The Environment Agency says it will fast-track applications from drought-hit growers who want to trade water with other farmers in a bid to save crops.
Agency team leader Jonathan Thompson said licences could be issued to farmers more quickly to help ease the pressure on growers.
“If the farmer can provide us with the right information, we can try to turn these around in a matter of days,” he said.
“We are trying to make our normal licensing process much quicker.”
This would allow farmers with spare water to trade it with farmers who needed it – as long as it was within the permitted maximum amount.
Mr Thompson was speaking during a farm visit organised by the NFU in East Anglia following a drought summit between farm leaders and government representatives.
Defra said the drought arrangements would be allowed only if the agency was “reasonably satisfied” there would be no adverse impact on the environment or other water users.
Suffolk vegetable grower James Foskett, who farms at Bromeswell, near Woodbridge, praised the agency’s farmer-friendly approach. Watch the video and read the rest of the report below.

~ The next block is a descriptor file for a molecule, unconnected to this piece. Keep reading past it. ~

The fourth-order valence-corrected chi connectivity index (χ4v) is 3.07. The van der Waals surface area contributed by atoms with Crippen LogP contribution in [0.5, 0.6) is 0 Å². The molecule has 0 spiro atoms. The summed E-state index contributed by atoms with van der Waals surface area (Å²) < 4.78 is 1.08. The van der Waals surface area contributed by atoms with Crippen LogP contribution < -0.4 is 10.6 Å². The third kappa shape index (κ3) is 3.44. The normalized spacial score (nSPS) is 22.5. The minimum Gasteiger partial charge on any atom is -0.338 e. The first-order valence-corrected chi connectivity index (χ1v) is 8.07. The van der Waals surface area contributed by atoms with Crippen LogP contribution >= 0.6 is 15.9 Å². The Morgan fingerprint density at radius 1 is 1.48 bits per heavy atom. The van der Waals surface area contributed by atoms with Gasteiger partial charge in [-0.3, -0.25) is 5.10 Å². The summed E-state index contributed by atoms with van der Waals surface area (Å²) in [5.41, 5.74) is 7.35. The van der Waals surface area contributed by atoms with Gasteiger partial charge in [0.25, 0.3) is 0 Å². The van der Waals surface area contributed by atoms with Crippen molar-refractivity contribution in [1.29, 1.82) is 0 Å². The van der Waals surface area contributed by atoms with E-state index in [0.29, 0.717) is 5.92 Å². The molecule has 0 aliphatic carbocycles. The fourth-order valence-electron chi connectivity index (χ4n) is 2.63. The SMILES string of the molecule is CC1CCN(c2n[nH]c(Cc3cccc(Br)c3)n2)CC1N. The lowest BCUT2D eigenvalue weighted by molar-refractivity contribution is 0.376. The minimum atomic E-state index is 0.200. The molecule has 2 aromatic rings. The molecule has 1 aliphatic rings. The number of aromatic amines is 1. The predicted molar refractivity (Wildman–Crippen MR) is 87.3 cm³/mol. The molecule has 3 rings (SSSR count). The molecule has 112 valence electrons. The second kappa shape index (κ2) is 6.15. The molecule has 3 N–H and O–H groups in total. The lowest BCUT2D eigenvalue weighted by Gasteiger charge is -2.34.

His farm has seen no significant rain this summer.
“If I go back 20 or 30 years, when we had this issue before, they were like policemen – and actually they are not now,” Mr Foskett said.
“We talk to them, sit around the table in a sensible manner and we try to work things out together, so they are being great.”
Mr Foskett said 35mm of rain that fell last week had eased some of the pressure, but his daily water usage had been “huge” – something he hadn’t experienced before.
Vegetable crops grown by the farm include potatoes, onions and carrots.
Mr Foskett said some of the crops would be 20-25% down on yield, and quality was variable because it was so dependent on water.
NFU water specialist Paul Hammett said longer-term measures were also needed to help farmers secure access to adequate water.
The union had been lobbying to help farmers get the emergency support needed while calling for policies that would make it easier for growers to capture and store water in future.
“Farmers are really vulnerable when it comes to access to water,” Mr Hammett said.
“We need a system in place whereby local decisions can be taken by Environment Agency officers to give rapid help to farmers where they are able to do so.”